Sports Injury Clinic

The Foot? Why is it so important?

on August 31, 2020

Why is the foot Important?

In the current wave of exercise trackers, we are commonly reminded that we should be taken 10’000 steps a day. By anyone’s standards, 10’000 repetitions of an exercise is a lot! I wouldn’t want to do 10’000 press ups. It is no surprise then that the functionality of our feet is crucial to our wellbeing. The foot can be broadly described as having three main functions through gait (a normal walking cycle).

  1. Weight/shock absorption
  2. Balance/postural alignment
  3. Propulsion/Ambulation


  1. Weight/Shock Absorption

When we walk, jog or run the foot assists in transferring our weight into the ground and absorbing the shock. This is of utmost importance for the body to be able to repeat this process thousands of times a day.

What can go wrong at the foot?

The foot goes through multiple movements during gait, but the two most publicised movements would be pronation (foot rolling in) and supination (foot rolling out). Pronation may be a term you are familiar as is it often documents as being very problematic. It can be documented that upwards of 70% of people over pronate. Therefore, manufacturers of shoes and trainers like to explain how they prevent pronation.

However, it is important to remember that pronation is required by the foot. It is the process of the pronation that enables us to do the three functions of the foot as described above. However, over pronation is the issue and can be problematic. Over pronation can create a collapsing of the arch of the foot that will then transfer pressure up the lower limb, through the knee, and towards the lower back. As a result, issues may arise anywhere through this path (we term ‘the kinetic chain’).

It is similar for supination. As discussed pronation is required for shock absorption. Therefore someone who excessively supinates will produce a lack of pronation which could cause an increase in shock being transferred into the body. This will also make the chance of injury greater.

Finally, it is worth mentioning dorsiflexion. Although a movement of the ankle joint, a restriction in dorsiflexion (the movement of the knee over the toe) is a big contributor to foot related issues. Therefore, the measurement of dorsiflexion of the ankle joint is vital in any foot assessment.

What injuries can be caused by the foot?

As discussed the above issues at the foot can lead to significant problems throughout the lower limbs and back. However, there are several conditions we commonly see that result in pain at the foot.

Plantarfascitis. This is a pain on the underside of the foot. Often experienced at the base of the heel. Patients often complain of a sharp pain especially in the morning of following long periods of walking. The two most common causes are poor foot biomechanics or a tight calf region causing lack of dorsiflexion.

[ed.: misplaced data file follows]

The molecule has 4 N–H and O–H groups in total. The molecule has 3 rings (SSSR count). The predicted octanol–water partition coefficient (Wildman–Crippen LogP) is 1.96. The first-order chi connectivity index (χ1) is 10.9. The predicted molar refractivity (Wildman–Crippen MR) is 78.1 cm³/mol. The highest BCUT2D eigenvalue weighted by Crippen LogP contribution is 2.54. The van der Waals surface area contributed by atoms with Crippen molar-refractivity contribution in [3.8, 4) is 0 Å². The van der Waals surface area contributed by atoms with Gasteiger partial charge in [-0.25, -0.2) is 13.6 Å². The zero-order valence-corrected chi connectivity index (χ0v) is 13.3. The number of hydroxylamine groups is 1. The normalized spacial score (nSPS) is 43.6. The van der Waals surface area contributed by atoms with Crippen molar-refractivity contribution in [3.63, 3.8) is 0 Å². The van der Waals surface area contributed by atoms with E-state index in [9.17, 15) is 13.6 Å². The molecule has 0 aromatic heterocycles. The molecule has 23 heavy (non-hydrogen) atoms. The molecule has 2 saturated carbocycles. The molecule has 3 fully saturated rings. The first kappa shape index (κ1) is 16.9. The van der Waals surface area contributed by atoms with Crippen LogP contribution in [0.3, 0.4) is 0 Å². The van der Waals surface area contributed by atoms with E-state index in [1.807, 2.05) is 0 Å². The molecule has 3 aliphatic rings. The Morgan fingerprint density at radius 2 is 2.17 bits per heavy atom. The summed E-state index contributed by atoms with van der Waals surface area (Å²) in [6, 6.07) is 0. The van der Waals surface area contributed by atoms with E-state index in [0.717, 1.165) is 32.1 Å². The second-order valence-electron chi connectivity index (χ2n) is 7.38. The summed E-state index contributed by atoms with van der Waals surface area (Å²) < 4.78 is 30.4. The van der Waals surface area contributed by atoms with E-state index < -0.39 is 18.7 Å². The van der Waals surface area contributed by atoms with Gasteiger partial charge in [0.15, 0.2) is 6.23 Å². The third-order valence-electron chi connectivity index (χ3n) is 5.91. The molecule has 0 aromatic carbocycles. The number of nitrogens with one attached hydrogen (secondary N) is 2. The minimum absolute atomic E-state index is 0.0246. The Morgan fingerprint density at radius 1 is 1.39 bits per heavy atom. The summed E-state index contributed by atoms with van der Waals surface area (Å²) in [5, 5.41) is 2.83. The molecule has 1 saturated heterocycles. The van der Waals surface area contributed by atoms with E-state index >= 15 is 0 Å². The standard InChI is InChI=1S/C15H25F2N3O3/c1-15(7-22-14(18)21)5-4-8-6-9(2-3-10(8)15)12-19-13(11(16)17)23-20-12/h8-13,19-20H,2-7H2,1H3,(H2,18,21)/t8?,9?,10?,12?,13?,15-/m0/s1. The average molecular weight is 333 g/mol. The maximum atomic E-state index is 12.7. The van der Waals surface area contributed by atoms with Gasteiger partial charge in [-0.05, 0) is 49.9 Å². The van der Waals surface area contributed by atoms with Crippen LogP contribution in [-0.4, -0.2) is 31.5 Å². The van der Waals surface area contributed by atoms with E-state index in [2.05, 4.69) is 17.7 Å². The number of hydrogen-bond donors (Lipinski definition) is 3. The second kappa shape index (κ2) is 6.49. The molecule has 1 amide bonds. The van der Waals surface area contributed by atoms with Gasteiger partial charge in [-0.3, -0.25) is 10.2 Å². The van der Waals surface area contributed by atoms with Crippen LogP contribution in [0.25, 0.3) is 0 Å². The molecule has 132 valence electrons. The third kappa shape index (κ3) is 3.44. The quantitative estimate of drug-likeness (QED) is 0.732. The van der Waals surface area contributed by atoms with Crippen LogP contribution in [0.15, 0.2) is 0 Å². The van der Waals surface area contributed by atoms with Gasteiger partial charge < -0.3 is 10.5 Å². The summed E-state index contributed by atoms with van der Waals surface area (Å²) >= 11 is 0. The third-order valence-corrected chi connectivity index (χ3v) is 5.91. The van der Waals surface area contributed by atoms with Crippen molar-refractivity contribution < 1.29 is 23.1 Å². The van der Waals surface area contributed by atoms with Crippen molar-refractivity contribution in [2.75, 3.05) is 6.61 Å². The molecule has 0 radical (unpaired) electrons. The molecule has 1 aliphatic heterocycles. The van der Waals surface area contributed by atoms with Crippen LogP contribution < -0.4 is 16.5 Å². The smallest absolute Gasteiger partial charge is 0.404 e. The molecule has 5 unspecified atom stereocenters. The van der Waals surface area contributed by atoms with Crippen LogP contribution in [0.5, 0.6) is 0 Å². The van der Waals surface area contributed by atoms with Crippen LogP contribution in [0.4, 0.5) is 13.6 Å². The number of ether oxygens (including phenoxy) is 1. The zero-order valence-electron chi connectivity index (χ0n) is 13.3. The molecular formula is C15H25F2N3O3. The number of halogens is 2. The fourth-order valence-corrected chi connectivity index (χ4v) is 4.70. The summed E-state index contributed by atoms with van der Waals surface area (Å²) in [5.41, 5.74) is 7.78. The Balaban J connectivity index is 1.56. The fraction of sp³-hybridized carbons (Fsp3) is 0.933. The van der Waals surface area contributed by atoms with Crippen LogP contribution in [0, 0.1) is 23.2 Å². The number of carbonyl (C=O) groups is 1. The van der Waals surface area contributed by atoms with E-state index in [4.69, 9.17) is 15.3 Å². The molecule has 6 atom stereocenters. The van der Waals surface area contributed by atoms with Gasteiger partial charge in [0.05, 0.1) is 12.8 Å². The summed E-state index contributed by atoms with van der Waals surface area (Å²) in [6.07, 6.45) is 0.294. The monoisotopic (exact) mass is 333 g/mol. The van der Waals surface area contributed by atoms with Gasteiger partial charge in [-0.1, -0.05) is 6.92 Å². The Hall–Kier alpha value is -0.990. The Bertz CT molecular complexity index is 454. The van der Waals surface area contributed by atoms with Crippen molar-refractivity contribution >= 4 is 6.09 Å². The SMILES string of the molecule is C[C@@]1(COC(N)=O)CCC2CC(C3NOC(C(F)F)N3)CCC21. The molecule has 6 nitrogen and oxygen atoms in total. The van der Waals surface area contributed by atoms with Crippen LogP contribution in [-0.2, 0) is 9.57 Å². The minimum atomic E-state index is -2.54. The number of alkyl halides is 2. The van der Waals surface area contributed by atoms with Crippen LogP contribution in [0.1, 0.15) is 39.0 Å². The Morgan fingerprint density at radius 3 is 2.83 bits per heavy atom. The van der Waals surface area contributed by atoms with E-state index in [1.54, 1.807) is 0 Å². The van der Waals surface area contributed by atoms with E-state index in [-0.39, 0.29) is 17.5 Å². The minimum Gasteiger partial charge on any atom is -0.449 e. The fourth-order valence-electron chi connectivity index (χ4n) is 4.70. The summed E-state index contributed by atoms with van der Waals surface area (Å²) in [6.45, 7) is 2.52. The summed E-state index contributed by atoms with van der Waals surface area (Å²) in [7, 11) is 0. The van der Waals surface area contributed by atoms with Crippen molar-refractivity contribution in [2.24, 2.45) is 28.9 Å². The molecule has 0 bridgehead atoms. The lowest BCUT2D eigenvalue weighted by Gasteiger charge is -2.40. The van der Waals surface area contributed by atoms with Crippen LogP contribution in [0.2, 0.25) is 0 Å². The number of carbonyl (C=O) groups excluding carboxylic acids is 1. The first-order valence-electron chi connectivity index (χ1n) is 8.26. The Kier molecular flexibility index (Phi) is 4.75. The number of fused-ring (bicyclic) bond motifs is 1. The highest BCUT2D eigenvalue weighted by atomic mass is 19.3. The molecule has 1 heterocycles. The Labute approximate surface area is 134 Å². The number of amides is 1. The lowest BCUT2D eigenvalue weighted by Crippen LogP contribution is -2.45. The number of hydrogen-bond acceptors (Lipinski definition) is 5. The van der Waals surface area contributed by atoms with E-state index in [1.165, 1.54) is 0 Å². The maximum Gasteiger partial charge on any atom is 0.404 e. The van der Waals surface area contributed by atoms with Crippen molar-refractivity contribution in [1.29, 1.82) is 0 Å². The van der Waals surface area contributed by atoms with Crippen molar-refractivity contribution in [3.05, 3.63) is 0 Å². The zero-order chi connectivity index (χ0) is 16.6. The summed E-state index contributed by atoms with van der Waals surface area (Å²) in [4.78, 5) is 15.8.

Tibialis Posterior Syndrome (PTTD). A condition often suffered in long distance runners. The Tibialis Posterior is a muscle that sits beneath the calf and attaching to the shin. The lower tendon of the muscles goes into the foot, wrapping around the medial malleolus (big lump on the inside of ankle). Tightness or weakness in the muscle can create damage the tendon (tendonitis) causing pain. The condition can often result in the patient suffering a ‘fallen arch’ or a flattening of the foot.

What are we looking for when we assess the foot?

During an assessment of the foot, we are looking for signs of excessive pronation or supination. Whilst this takes training and experience to assess there are several key features that we analyze on a visual inspection of the standing foot. These would include position and direction of the Achilles tendon, the structure of the foot arches, presence and area of dead skin and much more. The pictures below show a client’s foot who over pronates. The second picture is the same foot corrected to neutral to highlight the visual differences.

How can we correct any abnormalities?

As with any of our rehabilitation modalities, the program provided will be specific to the individual and their injuries. A typical rehabilitation program would include the stretching of tight structures and exercises to strengthen any weakened muscles. However, a common method of correcting foot abnormalities would be the prescription of orthotics. Orthotics are a specially designed inner sole to correct an individual’s foot biomechanics to allow for them to have a neutral gait. At Jon W Sports Injury, we regularly prescribe orthotics and can happily assess and discuss the options available to you.


Want to learn more?


In this webinar, Jon discusses some of the common injuries to the foot and ankle.